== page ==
What is a Patent?
19 February 2014 by Michael Downing
Patents are grants made by national governments and protect new inventions. They give the owner the right to stop others from making or selling their invention. By giving protection to a person or company that invents something new it prevents others from making, using, importing or selling the invention without their permission, for a fixed period of time.
To be granted a patent, certain conditions must be met. The invention must be the right type of invention – some sorts of invention are excluded. It needs to be new, inventive, and useful and the person applying for the patent must have complete ownership. You can apply for a patent for many types of inventions including; a new product, a new and useful industrial or technical process, and some types of computer program, to name a few. In return for these ownership rights, the applicant must make public the complete details of the patented invention.
A patent is a limited property right the government gives inventors in exchange for publicising details of their inventions, which then allows the technical field to advance more quickly. These details should include; a detailed description of the invention and how it works, any useful background information, the nature of any technical problems solved by the invention, and a careful legal/technical definition of exactly what the invention is. Some illustrations are usually helpful, too. Like any other property right, it may be sold, licensed, mortgaged, assigned or transferred, given away, or simply abandoned.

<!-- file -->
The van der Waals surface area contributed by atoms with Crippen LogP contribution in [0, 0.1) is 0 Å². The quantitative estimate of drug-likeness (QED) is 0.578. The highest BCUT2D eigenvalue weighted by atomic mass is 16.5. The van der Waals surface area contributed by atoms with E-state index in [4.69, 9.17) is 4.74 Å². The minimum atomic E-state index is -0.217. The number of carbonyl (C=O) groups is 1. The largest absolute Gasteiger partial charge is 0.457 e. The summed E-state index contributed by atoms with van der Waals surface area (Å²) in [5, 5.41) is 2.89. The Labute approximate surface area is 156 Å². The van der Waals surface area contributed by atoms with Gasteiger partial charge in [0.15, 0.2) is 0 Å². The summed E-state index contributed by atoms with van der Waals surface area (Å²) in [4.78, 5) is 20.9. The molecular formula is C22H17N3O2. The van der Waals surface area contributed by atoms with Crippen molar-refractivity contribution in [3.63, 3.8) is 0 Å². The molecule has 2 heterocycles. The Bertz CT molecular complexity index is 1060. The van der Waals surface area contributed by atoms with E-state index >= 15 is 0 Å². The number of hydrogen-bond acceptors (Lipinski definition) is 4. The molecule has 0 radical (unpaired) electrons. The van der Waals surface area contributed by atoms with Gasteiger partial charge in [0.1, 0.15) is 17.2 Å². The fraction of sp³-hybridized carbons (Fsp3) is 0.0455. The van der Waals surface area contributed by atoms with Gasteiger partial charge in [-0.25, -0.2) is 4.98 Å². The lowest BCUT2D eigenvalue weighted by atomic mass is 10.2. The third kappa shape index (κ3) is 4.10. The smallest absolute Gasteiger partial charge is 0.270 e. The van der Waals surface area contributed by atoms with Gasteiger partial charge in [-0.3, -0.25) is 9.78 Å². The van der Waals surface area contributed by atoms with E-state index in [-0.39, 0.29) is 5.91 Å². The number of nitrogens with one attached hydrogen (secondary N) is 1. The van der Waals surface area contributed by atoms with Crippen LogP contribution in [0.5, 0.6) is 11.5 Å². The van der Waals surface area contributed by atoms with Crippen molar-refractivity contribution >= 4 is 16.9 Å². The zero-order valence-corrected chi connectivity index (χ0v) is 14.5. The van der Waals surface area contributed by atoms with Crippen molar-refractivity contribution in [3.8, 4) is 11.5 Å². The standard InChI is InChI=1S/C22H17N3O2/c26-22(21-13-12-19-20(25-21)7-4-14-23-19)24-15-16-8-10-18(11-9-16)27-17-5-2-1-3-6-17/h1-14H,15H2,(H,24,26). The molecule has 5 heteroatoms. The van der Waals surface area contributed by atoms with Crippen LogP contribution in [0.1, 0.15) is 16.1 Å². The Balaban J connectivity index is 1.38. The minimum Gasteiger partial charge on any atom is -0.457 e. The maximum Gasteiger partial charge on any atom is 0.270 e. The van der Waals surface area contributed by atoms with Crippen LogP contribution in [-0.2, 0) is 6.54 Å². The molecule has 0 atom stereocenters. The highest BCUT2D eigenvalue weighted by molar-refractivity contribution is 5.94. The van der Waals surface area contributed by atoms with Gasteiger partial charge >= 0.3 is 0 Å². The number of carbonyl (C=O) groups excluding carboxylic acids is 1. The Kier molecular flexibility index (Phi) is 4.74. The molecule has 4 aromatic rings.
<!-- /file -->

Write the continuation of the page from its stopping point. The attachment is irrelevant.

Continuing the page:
When applying for a patent, separate patent applications should be made separately to the body of each individual country. In the UK the ‘Intellectual Property Office’ grants patents after they have been investigated by the Patent Office and a suitable fee is paid. Each Office has its own procedures, its own deadlines and its own preferred style of drafting. Most countries also require that the patent is "worked." This means that the protected invention is put to commercial use, within a specified period of time.
Detailed knowledge of these procedures and preferences is vital to success which is why most people when applying for a patent get professional advice. There are intellectual property companies like Downing IP who are specialists in ensuring that the invention you wish to patent gets the best possible protection in the countries where you intend to market it.
For confidential advice regarding your patent application you can contact a member of our team on 01494 422626 or fill in our online contact form.